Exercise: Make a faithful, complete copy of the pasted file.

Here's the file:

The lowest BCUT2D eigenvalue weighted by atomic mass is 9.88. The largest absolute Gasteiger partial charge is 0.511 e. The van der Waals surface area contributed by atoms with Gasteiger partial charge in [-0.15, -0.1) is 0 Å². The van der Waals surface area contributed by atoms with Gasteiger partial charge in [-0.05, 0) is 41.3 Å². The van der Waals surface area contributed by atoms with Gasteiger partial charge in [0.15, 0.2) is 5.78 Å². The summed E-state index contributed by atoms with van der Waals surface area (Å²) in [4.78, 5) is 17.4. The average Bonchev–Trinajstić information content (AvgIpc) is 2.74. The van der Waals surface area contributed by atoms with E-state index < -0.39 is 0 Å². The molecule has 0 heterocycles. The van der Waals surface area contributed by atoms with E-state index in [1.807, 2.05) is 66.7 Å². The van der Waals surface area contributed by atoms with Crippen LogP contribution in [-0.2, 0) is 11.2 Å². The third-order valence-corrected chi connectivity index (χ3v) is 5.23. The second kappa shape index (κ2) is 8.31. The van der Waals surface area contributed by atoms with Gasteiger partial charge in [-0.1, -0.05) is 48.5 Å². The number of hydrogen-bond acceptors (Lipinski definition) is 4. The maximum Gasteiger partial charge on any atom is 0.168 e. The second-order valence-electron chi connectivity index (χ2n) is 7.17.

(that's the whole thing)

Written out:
The lowest BCUT2D eigenvalue weighted by atomic mass is 9.88. The largest absolute Gasteiger partial charge is 0.511 e. The van der Waals surface area contributed by atoms with Gasteiger partial charge in [-0.15, -0.1) is 0 Å². The van der Waals surface area contributed by atoms with Gasteiger partial charge in [-0.05, 0) is 41.3 Å². The van der Waals surface area contributed by atoms with Gasteiger partial charge in [0.15, 0.2) is 5.78 Å². The summed E-state index contributed by atoms with van der Waals surface area (Å²) in [4.78, 5) is 17.4. The average Bonchev–Trinajstić information content (AvgIpc) is 2.74. The van der Waals surface area contributed by atoms with E-state index < -0.39 is 0 Å². The molecule has 0 heterocycles. The van der Waals surface area contributed by atoms with E-state index in [1.807, 2.05) is 66.7 Å². The van der Waals surface area contributed by atoms with Crippen LogP contribution in [-0.2, 0) is 11.2 Å². The third-order valence-corrected chi connectivity index (χ3v) is 5.23. The second kappa shape index (κ2) is 8.31. The van der Waals surface area contributed by atoms with Gasteiger partial charge in [-0.1, -0.05) is 48.5 Å². The number of hydrogen-bond acceptors (Lipinski definition) is 4. The maximum Gasteiger partial charge on any atom is 0.168 e. The second-order valence-electron chi connectivity index (χ2n) is 7.17.